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The Very Best RTD Classics

October 20, 2023

Story: Punch Staff

art: Keila Gonzalez


The Very Best RTD Classics

October 20, 2023

Story: Punch Staff

art: Keila Gonzalez

We tasted through 46 takes on the classics, Old-Fashioneds to Margaritas, to find the standout brand in each category.

In the two years since we first surveyed ready-to-drink (RTD) cocktails, the space has gone from being dominated by canned, crushable drinks designed for coolers and picnics to an entire universe of products for which portability is not the primary concern. Now, the ever-expanding crop of RTDs includes a notably stronger showing of the spirit-forward, stirred variety, many of which are designed for at-home rather than on-the-go drinking. At liquor stores across the country, Martinis, Manhattans and Old-Fashioneds can be bought in large-format bottles, to be stored in the freezer or displayed on a bar cart, ready to be poured at a moment’s notice. 

That doesn’t mean canned cocktails have disappeared, though. In fact, there are more iterations than ever, with multiple examples for nearly every classic cocktail imaginable—spritzes, Negronis, Espresso Martinis and more—on the market. But are any of them, well, good? Punch editorial staff gathered recently to find out. After tasting more than 40 examples, it became clear that more often than not, the most successful ones were made by spirits producers themselves, or with the help of professional bartenders. Here, now, are the best ready-to-drink cocktails to seek out.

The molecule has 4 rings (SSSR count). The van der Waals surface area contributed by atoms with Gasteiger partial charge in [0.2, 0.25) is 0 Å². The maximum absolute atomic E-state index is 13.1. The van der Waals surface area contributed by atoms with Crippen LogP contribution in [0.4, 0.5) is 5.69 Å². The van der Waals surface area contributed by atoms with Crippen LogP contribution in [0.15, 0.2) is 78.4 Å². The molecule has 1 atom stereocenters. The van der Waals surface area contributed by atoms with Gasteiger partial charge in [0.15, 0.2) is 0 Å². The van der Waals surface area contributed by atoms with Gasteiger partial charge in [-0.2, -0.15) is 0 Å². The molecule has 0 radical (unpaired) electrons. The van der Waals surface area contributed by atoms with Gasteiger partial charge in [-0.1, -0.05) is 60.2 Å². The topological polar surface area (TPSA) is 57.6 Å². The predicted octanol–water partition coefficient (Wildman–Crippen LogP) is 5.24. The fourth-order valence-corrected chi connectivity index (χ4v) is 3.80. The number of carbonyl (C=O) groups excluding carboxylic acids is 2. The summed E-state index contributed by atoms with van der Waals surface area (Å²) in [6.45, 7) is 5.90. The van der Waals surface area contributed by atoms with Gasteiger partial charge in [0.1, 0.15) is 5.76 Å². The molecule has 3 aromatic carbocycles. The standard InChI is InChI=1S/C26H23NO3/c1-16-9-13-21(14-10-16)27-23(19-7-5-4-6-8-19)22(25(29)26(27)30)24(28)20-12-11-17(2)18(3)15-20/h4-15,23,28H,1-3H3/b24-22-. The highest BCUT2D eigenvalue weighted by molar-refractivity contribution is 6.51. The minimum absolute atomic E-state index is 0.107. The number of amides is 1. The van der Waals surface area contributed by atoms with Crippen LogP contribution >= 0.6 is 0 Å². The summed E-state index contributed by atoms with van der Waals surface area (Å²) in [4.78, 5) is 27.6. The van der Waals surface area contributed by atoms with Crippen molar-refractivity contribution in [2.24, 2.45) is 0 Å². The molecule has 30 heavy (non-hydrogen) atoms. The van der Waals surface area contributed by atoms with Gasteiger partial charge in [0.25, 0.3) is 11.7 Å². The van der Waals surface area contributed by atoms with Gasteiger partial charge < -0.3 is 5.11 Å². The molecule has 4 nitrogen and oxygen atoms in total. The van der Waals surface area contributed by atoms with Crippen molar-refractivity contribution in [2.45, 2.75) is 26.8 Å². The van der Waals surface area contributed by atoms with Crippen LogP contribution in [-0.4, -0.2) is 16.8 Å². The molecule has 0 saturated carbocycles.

High West Old Fashioned Barrel Finished Cocktail

Since the Old-Fashioned is an unequivocally spirit-forward cocktail, it makes sense that the best RTD version would come from the makers of the base spirit itself. High West’s take on the cocktail is made with the distiller’s bourbon and rye, Demerara syrup and bitters; the whole thing is rested in rye barrels, giving the finished drink a cohesive, integrated flavor profile. Other Old-Fashioneds we tasted, which came in both cans and bottles, lacked the same body and complexity. Like any Old-Fashioned, this one is best served over ice.

  • Price: $40 (750 milliliters)
  • ABV: 43%

Luxardo Bianco Spritz

“This feels grown-up,” said one taster of Luxardo’s Bianco Spritz. With a decidedly more bitter edge than many of its canned peers—including Luxardo’s own Aperitivo Spritz—the drink stood out among the bevy of options that were deemed too syrupy, too cloying or too flat. The spritz is made with Luxardo Bitter Bianco, a liqueur favored in certain White Negroni recipes, and, of course, spritzes, and has a pithy, grapefruit-forward quality. In a world where everything vaguely effervescent now gets the spritz label, this RTD actually hits the mark.

  • Price: $20 (four 250-milliliter cans)
  • ABV: 10%

Grey Goose Classic Martini Cocktail in a Bottle

As with the Old-Fashioned and the spritz, the ready-to-drink Martini that came out on top is made by a long-established spirits producer. Issues in the RTD Martini category as a whole ranged from being overly astringent to too perfumy, with some examples even being inexplicably flavored with cucumber, lavender or lemon. Grey Goose’s “cocktail in a bottle,” meanwhile, was an archetypal vodka Martini: crisp and dry, and excellent served right from the freezer.